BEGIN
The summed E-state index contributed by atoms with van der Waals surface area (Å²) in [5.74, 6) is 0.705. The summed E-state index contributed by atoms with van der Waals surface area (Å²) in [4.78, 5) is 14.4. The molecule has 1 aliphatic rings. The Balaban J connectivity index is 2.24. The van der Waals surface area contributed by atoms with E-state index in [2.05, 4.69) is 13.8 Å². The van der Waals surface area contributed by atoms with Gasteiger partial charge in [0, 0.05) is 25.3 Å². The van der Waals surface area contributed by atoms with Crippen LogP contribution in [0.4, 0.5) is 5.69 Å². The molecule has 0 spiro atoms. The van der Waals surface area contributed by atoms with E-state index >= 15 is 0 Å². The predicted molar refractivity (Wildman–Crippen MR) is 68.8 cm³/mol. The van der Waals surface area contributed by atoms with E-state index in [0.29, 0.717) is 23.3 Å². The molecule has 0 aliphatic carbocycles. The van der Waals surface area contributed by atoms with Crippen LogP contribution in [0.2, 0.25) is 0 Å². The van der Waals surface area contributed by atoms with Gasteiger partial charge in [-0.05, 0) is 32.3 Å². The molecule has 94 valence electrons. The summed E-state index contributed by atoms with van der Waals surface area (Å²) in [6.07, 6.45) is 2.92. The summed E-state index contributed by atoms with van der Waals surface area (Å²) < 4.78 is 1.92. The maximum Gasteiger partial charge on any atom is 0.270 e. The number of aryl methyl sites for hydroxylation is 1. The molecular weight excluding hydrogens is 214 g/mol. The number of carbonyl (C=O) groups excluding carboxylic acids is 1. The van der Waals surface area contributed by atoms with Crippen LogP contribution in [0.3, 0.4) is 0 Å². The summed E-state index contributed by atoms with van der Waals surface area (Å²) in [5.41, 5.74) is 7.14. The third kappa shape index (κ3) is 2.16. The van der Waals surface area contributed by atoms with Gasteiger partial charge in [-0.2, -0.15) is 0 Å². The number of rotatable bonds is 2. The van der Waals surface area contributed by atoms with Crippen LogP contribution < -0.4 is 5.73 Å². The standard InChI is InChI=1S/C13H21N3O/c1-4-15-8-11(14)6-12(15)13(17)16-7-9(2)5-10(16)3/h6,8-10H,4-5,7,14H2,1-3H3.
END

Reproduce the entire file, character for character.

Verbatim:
The summed E-state index contributed by atoms with van der Waals surface area (Å²) in [5.74, 6) is 0.705. The summed E-state index contributed by atoms with van der Waals surface area (Å²) in [4.78, 5) is 14.4. The molecule has 1 aliphatic rings. The Balaban J connectivity index is 2.24. The van der Waals surface area contributed by atoms with E-state index in [2.05, 4.69) is 13.8 Å². The van der Waals surface area contributed by atoms with Gasteiger partial charge in [0, 0.05) is 25.3 Å². The van der Waals surface area contributed by atoms with Crippen LogP contribution in [0.4, 0.5) is 5.69 Å². The molecule has 0 spiro atoms. The van der Waals surface area contributed by atoms with E-state index >= 15 is 0 Å². The predicted molar refractivity (Wildman–Crippen MR) is 68.8 cm³/mol. The van der Waals surface area contributed by atoms with E-state index in [0.29, 0.717) is 23.3 Å². The molecule has 0 aliphatic carbocycles. The van der Waals surface area contributed by atoms with Crippen LogP contribution in [0.2, 0.25) is 0 Å². The van der Waals surface area contributed by atoms with Gasteiger partial charge in [-0.05, 0) is 32.3 Å². The molecule has 94 valence electrons. The summed E-state index contributed by atoms with van der Waals surface area (Å²) in [6.07, 6.45) is 2.92. The summed E-state index contributed by atoms with van der Waals surface area (Å²) < 4.78 is 1.92. The maximum Gasteiger partial charge on any atom is 0.270 e. The number of aryl methyl sites for hydroxylation is 1. The molecular weight excluding hydrogens is 214 g/mol. The number of carbonyl (C=O) groups excluding carboxylic acids is 1. The van der Waals surface area contributed by atoms with Crippen LogP contribution in [0.3, 0.4) is 0 Å². The summed E-state index contributed by atoms with van der Waals surface area (Å²) in [5.41, 5.74) is 7.14. The third kappa shape index (κ3) is 2.16. The van der Waals surface area contributed by atoms with Gasteiger partial charge in [-0.2, -0.15) is 0 Å². The number of rotatable bonds is 2. The van der Waals surface area contributed by atoms with Crippen LogP contribution < -0.4 is 5.73 Å². The standard InChI is InChI=1S/C13H21N3O/c1-4-15-8-11(14)6-12(15)13(17)16-7-9(2)5-10(16)3/h6,8-10H,4-5,7,14H2,1-3H3.